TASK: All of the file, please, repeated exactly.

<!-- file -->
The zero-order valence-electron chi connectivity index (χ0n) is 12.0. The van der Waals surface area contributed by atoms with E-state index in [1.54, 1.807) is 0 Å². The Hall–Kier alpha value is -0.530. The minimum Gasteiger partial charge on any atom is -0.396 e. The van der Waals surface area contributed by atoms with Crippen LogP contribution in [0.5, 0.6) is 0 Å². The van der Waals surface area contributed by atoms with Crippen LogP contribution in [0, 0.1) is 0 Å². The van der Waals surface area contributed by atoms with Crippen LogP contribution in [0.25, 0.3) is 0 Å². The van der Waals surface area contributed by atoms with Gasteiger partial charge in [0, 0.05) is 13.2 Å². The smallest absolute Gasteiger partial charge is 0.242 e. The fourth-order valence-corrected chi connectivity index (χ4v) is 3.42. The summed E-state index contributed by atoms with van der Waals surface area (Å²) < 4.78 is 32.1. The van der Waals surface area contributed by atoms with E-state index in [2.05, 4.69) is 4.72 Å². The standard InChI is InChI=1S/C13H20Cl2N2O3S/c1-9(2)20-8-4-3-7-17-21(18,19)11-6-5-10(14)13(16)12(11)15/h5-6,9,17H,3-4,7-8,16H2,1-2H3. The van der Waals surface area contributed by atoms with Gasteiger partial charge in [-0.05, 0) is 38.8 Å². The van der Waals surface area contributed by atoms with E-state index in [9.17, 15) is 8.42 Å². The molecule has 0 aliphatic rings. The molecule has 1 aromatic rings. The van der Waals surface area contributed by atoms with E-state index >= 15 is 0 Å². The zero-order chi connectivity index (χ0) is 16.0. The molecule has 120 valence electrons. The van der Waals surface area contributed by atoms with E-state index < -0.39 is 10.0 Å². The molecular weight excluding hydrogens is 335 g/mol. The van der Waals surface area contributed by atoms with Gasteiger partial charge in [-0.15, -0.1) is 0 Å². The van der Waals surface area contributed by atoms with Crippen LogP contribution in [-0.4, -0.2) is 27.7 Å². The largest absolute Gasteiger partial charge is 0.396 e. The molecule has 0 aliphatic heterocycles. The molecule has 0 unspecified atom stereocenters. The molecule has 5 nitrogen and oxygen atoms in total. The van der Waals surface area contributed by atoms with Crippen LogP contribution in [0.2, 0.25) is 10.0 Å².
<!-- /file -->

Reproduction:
The zero-order valence-electron chi connectivity index (χ0n) is 12.0. The van der Waals surface area contributed by atoms with E-state index in [1.54, 1.807) is 0 Å². The Hall–Kier alpha value is -0.530. The minimum Gasteiger partial charge on any atom is -0.396 e. The van der Waals surface area contributed by atoms with Crippen LogP contribution in [0.5, 0.6) is 0 Å². The van der Waals surface area contributed by atoms with Crippen LogP contribution in [0, 0.1) is 0 Å². The van der Waals surface area contributed by atoms with Crippen LogP contribution in [0.25, 0.3) is 0 Å². The van der Waals surface area contributed by atoms with Gasteiger partial charge in [0, 0.05) is 13.2 Å². The smallest absolute Gasteiger partial charge is 0.242 e. The fourth-order valence-corrected chi connectivity index (χ4v) is 3.42. The summed E-state index contributed by atoms with van der Waals surface area (Å²) < 4.78 is 32.1. The van der Waals surface area contributed by atoms with E-state index in [2.05, 4.69) is 4.72 Å². The standard InChI is InChI=1S/C13H20Cl2N2O3S/c1-9(2)20-8-4-3-7-17-21(18,19)11-6-5-10(14)13(16)12(11)15/h5-6,9,17H,3-4,7-8,16H2,1-2H3. The van der Waals surface area contributed by atoms with Gasteiger partial charge in [-0.05, 0) is 38.8 Å². The van der Waals surface area contributed by atoms with E-state index in [9.17, 15) is 8.42 Å². The molecule has 0 aliphatic rings. The molecule has 1 aromatic rings. The van der Waals surface area contributed by atoms with E-state index >= 15 is 0 Å². The zero-order chi connectivity index (χ0) is 16.0. The molecule has 120 valence electrons. The van der Waals surface area contributed by atoms with E-state index < -0.39 is 10.0 Å². The molecular weight excluding hydrogens is 335 g/mol. The van der Waals surface area contributed by atoms with Gasteiger partial charge in [-0.15, -0.1) is 0 Å². The van der Waals surface area contributed by atoms with Crippen LogP contribution in [-0.4, -0.2) is 27.7 Å². The largest absolute Gasteiger partial charge is 0.396 e. The molecule has 0 aliphatic heterocycles. The molecule has 0 unspecified atom stereocenters. The molecule has 5 nitrogen and oxygen atoms in total. The van der Waals surface area contributed by atoms with Crippen LogP contribution in [0.2, 0.25) is 10.0 Å².